This data may indicate a lack of internal links within the site architecture, an architecture that is so deep that search engines cannot reach the deepest tiered content, or more simply that the XML sitemap is out of date and no longer reflects active URLs.
This isn’t simply a crawl report of URLs and associated properties, it’s converting the crawl into something tangible that can be actioned quickly.
The deeper analysis is split into two views ‘Bot Hits’ and ‘Issues’.
‘Bot Hits’ broadly categorizes the requested URLs based on the number of requests made within the log file provided, along with views to split desktop or mobile requests:
These views allow you to see exactly where search engine crawlers are spending the majority of their time and in turn help to pinpoint errors that are burning unnecessary crawl budget, or conversely identify areas of crawl deficiency (potentially out dated, thin, or orphaned pages).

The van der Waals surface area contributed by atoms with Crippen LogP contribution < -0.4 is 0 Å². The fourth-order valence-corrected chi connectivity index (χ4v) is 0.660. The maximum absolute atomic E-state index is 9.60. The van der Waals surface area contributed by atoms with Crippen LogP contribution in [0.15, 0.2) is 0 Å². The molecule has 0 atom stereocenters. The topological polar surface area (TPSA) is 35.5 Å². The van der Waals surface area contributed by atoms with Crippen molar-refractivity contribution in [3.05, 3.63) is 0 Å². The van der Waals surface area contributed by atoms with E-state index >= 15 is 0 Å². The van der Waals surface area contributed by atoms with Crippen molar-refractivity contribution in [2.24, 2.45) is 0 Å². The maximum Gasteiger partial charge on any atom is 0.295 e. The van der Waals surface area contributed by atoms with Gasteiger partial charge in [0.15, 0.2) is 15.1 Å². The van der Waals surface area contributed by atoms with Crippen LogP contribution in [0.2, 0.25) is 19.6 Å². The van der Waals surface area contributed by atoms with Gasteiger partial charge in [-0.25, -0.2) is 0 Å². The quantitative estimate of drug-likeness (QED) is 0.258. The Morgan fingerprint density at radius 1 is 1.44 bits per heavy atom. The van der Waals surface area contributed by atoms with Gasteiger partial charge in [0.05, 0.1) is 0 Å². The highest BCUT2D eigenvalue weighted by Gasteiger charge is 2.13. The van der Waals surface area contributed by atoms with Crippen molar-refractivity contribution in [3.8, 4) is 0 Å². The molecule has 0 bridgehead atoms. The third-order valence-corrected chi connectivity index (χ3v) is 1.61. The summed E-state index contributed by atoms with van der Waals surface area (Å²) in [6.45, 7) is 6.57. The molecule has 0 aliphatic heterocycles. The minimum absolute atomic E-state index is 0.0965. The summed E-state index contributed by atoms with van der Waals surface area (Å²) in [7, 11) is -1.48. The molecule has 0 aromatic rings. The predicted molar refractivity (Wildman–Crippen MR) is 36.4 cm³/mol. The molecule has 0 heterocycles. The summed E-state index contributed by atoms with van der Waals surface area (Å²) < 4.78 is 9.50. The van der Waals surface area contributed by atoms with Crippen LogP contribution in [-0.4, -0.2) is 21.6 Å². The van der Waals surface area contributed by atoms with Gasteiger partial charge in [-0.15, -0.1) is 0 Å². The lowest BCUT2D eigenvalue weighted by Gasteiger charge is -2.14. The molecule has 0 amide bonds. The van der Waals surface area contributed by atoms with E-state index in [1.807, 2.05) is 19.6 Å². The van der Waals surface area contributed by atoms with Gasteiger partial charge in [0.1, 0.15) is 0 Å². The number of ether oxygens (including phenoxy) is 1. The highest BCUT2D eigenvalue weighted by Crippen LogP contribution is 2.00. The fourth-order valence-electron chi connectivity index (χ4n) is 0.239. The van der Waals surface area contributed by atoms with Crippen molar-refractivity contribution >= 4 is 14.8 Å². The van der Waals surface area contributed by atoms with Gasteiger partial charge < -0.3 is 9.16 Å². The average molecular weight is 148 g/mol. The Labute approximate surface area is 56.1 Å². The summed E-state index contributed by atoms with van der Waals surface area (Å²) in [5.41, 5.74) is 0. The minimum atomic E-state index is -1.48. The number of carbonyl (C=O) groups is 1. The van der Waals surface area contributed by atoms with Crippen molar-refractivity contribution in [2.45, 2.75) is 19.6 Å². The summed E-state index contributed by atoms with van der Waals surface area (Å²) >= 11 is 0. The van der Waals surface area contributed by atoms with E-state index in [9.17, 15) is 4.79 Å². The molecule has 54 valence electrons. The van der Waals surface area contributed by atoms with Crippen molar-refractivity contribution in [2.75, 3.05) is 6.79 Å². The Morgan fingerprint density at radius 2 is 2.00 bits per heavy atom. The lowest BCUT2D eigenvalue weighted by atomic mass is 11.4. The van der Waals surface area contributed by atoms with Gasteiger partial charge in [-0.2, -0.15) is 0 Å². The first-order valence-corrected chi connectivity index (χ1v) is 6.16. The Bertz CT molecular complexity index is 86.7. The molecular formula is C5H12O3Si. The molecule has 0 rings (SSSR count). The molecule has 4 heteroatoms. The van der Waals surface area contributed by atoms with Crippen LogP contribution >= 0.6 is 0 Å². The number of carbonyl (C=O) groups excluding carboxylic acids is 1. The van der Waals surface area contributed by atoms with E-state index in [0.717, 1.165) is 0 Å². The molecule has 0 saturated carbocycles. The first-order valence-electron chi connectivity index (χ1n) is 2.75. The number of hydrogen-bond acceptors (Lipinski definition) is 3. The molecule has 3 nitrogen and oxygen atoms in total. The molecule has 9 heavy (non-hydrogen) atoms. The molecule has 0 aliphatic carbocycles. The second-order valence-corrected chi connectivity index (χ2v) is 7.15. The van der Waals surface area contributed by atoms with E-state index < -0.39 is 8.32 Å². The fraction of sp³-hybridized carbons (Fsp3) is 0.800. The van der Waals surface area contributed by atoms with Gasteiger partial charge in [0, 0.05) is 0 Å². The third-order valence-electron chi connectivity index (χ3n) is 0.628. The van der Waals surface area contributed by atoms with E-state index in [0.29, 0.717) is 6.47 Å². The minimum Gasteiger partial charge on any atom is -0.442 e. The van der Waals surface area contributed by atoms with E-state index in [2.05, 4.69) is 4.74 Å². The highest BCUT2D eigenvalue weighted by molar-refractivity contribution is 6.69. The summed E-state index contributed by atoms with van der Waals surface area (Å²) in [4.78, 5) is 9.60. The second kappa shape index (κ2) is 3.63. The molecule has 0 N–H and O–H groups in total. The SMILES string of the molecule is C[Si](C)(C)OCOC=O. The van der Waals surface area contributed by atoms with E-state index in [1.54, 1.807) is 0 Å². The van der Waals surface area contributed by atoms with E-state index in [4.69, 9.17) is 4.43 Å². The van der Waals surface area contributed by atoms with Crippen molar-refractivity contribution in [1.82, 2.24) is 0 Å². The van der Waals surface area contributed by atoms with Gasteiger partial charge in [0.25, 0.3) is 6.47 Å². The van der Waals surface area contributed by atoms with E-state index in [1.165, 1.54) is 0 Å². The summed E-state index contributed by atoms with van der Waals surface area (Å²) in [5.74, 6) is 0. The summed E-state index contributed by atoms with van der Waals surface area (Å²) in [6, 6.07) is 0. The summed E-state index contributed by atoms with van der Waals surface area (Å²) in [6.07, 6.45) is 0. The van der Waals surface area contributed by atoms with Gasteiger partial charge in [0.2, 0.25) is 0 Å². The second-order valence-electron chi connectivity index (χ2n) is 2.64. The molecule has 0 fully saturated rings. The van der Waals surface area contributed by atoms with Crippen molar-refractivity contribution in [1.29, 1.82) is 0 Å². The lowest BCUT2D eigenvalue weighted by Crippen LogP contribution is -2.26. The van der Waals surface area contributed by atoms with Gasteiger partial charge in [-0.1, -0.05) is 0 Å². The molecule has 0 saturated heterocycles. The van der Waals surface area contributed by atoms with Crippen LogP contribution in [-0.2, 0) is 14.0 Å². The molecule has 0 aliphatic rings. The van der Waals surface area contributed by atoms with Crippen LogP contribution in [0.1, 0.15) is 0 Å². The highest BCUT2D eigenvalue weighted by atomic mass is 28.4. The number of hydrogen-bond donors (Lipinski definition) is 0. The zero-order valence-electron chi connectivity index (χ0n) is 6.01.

Once you’ve identified an error you can use the filters provided to dig deeper for additional URLs affected by the same problem, or export to Excel and manually manipulate as required.
‘Issues’ is where DeepCrawl guides you through the data to identify issues that may be affecting your domain, along with providing some details on specific errors again through the log file data:
Error Pages with Bot Hits
This view provides a list of URLs encountered within the log files that return a 4XX or 5XX server response code, along with details on all the links encountered within the wider site crawl that point to them:
Non Indexable Pages with Bot Hits
This section highlights URLs that have been set to noindex, contain a canonical referencing an alternate URL, or blocked in robots.txt for example yet are still crawled by search engines. The URLs displayed are then sorted based on the number of hits registered within the log file, like this:
Whilst not all URLs here are necessarily bad, it’s a great way to highlight just how much crawl budget is actually being assigned to specific pages and therefore allow you to question whether the appropriate action is being applied.